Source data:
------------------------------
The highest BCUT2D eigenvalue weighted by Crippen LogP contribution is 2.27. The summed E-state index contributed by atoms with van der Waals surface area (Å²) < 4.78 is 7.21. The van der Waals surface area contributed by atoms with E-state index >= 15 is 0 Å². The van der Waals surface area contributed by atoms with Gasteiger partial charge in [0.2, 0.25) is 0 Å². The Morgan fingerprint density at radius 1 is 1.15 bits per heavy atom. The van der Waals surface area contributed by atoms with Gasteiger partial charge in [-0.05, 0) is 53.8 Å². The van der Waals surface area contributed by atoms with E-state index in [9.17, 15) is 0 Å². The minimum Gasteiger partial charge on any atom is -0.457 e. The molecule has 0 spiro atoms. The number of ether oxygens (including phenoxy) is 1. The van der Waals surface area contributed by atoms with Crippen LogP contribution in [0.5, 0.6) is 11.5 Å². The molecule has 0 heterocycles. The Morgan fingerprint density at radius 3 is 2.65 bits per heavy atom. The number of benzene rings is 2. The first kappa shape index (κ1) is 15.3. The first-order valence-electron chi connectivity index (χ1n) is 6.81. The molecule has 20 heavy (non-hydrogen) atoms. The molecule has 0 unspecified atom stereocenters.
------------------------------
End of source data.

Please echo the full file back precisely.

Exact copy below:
The highest BCUT2D eigenvalue weighted by Crippen LogP contribution is 2.27. The summed E-state index contributed by atoms with van der Waals surface area (Å²) < 4.78 is 7.21. The van der Waals surface area contributed by atoms with E-state index >= 15 is 0 Å². The van der Waals surface area contributed by atoms with Gasteiger partial charge in [0.2, 0.25) is 0 Å². The Morgan fingerprint density at radius 1 is 1.15 bits per heavy atom. The van der Waals surface area contributed by atoms with Gasteiger partial charge in [-0.05, 0) is 53.8 Å². The van der Waals surface area contributed by atoms with E-state index in [9.17, 15) is 0 Å². The minimum Gasteiger partial charge on any atom is -0.457 e. The molecule has 0 spiro atoms. The number of ether oxygens (including phenoxy) is 1. The van der Waals surface area contributed by atoms with Crippen LogP contribution in [0.5, 0.6) is 11.5 Å². The molecule has 0 heterocycles. The Morgan fingerprint density at radius 3 is 2.65 bits per heavy atom. The number of benzene rings is 2. The first kappa shape index (κ1) is 15.3. The first-order valence-electron chi connectivity index (χ1n) is 6.81. The molecule has 20 heavy (non-hydrogen) atoms. The molecule has 0 unspecified atom stereocenters.